Inappropriate and unnecessary prescribing in general practice represents a potential safety hazard for patients and wastes NHS resources. Tackling these issues in medicine management will need to address what roles should be played by the new breed of primary care prescribers, including nurses, pharmacies and independent prescribers.
Related document: Quality of GP prescribing
Online distribution of this dimension of the GP Inquiry has been generously sponsored by First DataBank Europe.
What did we explore?
To inform its work, the Inquiry panel commissioned a research project to examine what good-quality prescribing looks like in terms of patient care and cost effectiveness, and how it can best be measured. Quality of GP prescribing what is known about the current quality of prescribing in general practice, including how quality varies from practice to practice. The paper's authors are Martin Duerden, GP and Assistant Medical Director (primary care); David Millson, RCGP Clinical Champion for prescribing; Tony Avery, Professor of Primary Health Care, University of Nottingham; and Sharon Smart, Director of Clinical Knowledge, Sowerby Centre for Health Informatics at Newcastle.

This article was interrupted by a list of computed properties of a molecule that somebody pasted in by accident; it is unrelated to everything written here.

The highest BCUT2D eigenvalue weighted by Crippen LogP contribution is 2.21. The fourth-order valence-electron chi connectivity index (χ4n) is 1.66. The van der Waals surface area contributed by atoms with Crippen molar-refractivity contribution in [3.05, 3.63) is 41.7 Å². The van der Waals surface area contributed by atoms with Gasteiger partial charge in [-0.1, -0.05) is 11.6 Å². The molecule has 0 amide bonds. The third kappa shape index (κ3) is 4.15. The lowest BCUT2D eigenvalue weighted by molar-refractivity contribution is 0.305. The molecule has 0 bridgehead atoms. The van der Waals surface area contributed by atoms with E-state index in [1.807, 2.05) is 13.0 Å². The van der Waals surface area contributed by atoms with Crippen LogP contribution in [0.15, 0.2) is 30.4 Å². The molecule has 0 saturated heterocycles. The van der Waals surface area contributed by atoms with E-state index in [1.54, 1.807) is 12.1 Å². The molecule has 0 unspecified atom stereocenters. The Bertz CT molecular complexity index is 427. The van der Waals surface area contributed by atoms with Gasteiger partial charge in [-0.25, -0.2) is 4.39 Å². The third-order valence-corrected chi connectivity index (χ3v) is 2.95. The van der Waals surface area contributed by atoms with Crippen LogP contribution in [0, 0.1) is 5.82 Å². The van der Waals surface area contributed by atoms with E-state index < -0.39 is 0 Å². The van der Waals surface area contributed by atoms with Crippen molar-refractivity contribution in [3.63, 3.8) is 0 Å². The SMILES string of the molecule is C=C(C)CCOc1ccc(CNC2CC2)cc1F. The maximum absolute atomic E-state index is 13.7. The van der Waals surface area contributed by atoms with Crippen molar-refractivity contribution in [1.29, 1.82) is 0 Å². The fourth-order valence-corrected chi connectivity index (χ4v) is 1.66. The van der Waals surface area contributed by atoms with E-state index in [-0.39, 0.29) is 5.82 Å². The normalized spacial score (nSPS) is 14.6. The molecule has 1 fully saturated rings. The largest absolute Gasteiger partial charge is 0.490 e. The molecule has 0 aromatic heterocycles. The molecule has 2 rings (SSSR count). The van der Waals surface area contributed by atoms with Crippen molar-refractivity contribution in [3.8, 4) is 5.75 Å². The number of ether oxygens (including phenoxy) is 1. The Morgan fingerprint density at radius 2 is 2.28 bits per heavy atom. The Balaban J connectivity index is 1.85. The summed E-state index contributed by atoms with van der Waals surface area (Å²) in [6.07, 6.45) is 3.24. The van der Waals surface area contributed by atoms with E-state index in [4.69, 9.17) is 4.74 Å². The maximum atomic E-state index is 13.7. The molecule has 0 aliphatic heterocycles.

What have we learnt about prescribing?
In March 2010 the Inquiry held a seminar, kindly sponsored by First DataBank Europe, on prescribing with participants including GPs, practice nurses, NHS executives, health academics and patient representatives.
Key issues raised in discussion include:
- How can better use be made of prescribing data and IT to improve the quality and safety of prescribing?
- What are the appropriate roles for nurse, independent and other non-GP prescribers in primary care?
- To what extent should general practice take patient views on board and ensure that their choices have been explored at the time of prescribing?
What's your view?
During the inquiry, we asked for your opinions on this care dimension. You can read the comments submitted below.